My Selection Process: Individual Stocks Vs. ETFs

Includes: CAT, EMIF
by: Roger Nusbaum

In the last few days I've made a couple of references to the 2012 Outlook article I've been working on for Seeking Alpha. In the follow up questions that came back on the original submission there was a question that in the context of the article did not call for a blog-length answer but I thought it would still make for a good blog post without front running the article too much (I've only published the answer to one out of 20 questions).

The question had to do with how I decide whether to use an individual stock or an ETF for a particular exposure in the portfolio. The short answer is that in an actively managed portfolio, regardless of what analysis is done a decision needs to be made based on the information taken in and the decision is really a judgement call that hopefully turns out to be correct.

Once the top down decision of what country or theme has been made, the next step is sifting through alternatives and pinning down possible alternatives. In reality this is a very long term process of first maybe reading a couple of articles about something like farmland/plantation stocks. Then I might look at a few names and see what other names that might lead to. In June 2008 I did a write up about farmland stocks that would constitute an early step in the process of trying to learn about a theme.

Part of the learning process involves seeing how the various stocks trade and react to various types of news. For example, I would think these stocks would generally not be that volatile because of the nature of the demand for the product but it turns out they are very volatile. I've written many times about this space, and quite a few others. I've spent time on the group but have not bought in for clients (yet?). I've explored and written about far more niches than I've bought for clients and I continue to follow them in case it does make sense at some point to buy an airport stock, as just one other example.

The chart below compares Caterpillar (NYSE:CAT) (in green) with a stock I have been following for many years in red. The stock plays into a specific country exposure and also a theme I have been following. The blue line is the benchmark index for the red line stock's country which I am interested in adding to the portfolio.

The volatility of the stock is very low compared to Caterpillar which is a very volatile name. I chose CAT for this because we have owned it more often than not over the last seven years. The chart goes back far enough to give a sense of how a stock will react to all sorts of things. The stock in red, despite being a foreign small cap has a volatility profile that most people could live with, IMO, compared to CAT's volatility which, because of the name, is also a holding many people can be comfortable with.

Knowing how a stock processes news is very important to me as I place emphasis on managing the volatility of the portfolio. I know that if I buy the red-line stock it is unlikely to get crushed on "ordinary" bad news. However the stock must be monitored in case there is bad news that comes that is somehow out of the "ordinary." Obviously a stock, once bought, needs to be monitored for all sorts of typical things like changes in the business, changes in the industry, changes in earnings trends, changes in revenue trends, changes in the balance sheet and any of the other typical things that you might think of.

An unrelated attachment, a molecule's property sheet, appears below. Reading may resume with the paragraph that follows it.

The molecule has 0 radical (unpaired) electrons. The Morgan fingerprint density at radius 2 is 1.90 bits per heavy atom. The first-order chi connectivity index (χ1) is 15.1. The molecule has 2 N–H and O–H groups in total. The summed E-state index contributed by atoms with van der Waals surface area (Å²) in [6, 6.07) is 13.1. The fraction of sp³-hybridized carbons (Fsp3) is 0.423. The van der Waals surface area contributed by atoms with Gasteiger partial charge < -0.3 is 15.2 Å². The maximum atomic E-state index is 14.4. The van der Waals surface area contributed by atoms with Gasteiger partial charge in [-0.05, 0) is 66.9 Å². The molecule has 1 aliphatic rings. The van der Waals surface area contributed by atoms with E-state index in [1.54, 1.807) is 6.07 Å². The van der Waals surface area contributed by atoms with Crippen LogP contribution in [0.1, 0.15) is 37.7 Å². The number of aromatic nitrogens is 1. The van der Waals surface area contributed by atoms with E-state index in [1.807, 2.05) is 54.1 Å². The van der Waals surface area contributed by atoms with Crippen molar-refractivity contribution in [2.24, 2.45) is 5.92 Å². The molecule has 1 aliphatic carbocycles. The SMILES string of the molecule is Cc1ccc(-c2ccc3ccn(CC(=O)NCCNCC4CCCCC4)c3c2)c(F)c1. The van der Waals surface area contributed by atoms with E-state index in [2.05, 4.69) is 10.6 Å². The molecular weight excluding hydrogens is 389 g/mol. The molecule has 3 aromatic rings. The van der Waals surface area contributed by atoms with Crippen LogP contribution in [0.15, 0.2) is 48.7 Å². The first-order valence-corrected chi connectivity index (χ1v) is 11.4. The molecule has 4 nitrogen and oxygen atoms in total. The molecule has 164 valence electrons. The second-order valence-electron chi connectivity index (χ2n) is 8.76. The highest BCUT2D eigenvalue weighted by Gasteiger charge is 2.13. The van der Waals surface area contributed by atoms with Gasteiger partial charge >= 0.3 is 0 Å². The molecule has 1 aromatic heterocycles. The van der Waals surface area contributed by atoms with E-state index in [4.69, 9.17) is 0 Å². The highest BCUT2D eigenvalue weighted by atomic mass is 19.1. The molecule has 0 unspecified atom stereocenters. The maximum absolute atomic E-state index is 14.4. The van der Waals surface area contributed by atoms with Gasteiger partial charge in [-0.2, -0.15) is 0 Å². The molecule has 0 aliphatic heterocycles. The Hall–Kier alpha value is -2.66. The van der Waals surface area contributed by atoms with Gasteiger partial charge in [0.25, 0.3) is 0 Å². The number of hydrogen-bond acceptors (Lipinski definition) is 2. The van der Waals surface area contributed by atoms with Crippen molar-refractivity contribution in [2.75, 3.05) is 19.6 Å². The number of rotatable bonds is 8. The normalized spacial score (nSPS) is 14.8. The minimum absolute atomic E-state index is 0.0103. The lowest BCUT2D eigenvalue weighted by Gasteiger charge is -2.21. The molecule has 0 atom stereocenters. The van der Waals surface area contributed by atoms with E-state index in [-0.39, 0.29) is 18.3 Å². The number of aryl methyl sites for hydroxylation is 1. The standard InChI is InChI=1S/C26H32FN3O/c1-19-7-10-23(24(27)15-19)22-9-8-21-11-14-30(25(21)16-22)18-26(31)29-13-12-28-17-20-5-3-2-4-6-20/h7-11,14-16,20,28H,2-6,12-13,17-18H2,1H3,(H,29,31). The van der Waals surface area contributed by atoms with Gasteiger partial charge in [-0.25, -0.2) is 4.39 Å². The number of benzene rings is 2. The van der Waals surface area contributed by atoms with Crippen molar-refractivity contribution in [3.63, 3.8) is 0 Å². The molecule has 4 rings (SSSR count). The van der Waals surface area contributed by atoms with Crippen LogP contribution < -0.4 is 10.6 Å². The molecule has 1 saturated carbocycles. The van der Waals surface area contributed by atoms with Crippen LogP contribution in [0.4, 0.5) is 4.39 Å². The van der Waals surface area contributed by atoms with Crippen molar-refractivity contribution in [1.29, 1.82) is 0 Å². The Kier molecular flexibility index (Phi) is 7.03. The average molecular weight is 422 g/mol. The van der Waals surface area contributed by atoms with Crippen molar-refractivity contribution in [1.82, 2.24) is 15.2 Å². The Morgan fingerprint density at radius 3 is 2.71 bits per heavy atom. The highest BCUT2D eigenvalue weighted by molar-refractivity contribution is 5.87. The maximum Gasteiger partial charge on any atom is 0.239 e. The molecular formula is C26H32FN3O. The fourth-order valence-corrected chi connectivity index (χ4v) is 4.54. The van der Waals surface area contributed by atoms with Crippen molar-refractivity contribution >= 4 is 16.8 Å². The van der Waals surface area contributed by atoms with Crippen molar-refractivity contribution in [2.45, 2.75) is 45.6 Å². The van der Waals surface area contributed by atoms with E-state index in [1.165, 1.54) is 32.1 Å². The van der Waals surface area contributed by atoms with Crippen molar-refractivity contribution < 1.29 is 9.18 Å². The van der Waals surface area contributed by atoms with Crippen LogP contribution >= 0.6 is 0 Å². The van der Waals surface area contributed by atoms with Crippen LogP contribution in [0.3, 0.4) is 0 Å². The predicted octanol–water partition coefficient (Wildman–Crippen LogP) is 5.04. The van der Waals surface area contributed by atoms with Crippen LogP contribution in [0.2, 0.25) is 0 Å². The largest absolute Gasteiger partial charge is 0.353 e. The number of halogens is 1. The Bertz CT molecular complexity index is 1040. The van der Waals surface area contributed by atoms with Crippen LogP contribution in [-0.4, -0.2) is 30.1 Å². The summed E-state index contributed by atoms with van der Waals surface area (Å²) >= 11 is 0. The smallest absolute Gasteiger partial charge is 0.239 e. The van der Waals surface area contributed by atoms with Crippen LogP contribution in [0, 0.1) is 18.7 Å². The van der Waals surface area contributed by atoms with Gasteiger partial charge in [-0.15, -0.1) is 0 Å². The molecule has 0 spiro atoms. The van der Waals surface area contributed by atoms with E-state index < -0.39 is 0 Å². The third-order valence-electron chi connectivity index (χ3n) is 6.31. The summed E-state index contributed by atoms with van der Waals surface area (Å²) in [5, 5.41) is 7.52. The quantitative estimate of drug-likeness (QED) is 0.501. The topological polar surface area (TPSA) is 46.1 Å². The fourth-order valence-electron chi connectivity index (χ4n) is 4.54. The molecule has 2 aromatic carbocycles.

In terms of selecting a stock, I don't think there is too much that I do bottom up-wise that is unique. I try to learn about the business, learn about the financials, relative valuations (relative to its own history, relative to the industry and relative to the market), try to understand if any big changes are looming for the company and so on. From the top down I want to understand how it might react to the economic cycle, understand what the stock will be a proxy for, how it plays into various themes, what attributes it will deliver to the portfolio and so on. I choose to believe that more value is added here than with the bottom up work.

For these things I will also look at an ETF if there is one. We have owned the iShares Emerging Market Infrastructure ETF (NASDAQ:EMIF) for a while. I've looked at and written about many stocks in this space but the ETF is also appealing because of what it owns and what it doesn't. It has some yield and is easy to trade, whereas the stocks in this space are difficult to trade, or at least they used to be before we changed custodians. Choosing the ETF was a judgement call as would a switch to an individual stock be a judgement call as would keeping the ETF and increasing the exposure by adding a stock.

If you are going to use an ETF in the above context there is still work to do. EMIF has large weightings to China and Brazil so it makes sense to keep tabs on those countries. If instead of China and Brazil EMIF had 30% in Hungary and 30% in Latvia then the fund would be a sell based on what is going on in those two countries now, as an example. As another example from quite a few years ago I disclosed not wanting to use iShares Sweden (NYSEARCA:EWD) for exposure to that country because of the then very large weighting in Ericsson (NASDAQ:ERIC).

One final point about process. This is my process for doing things and is right for me (and should be right for people who hire us). You probably have your own process for doing things. If you read blog content then you must have some interest in taking in information to refine your own process. As I say often, take little bits of process from various sources to create (or refine) your own process.

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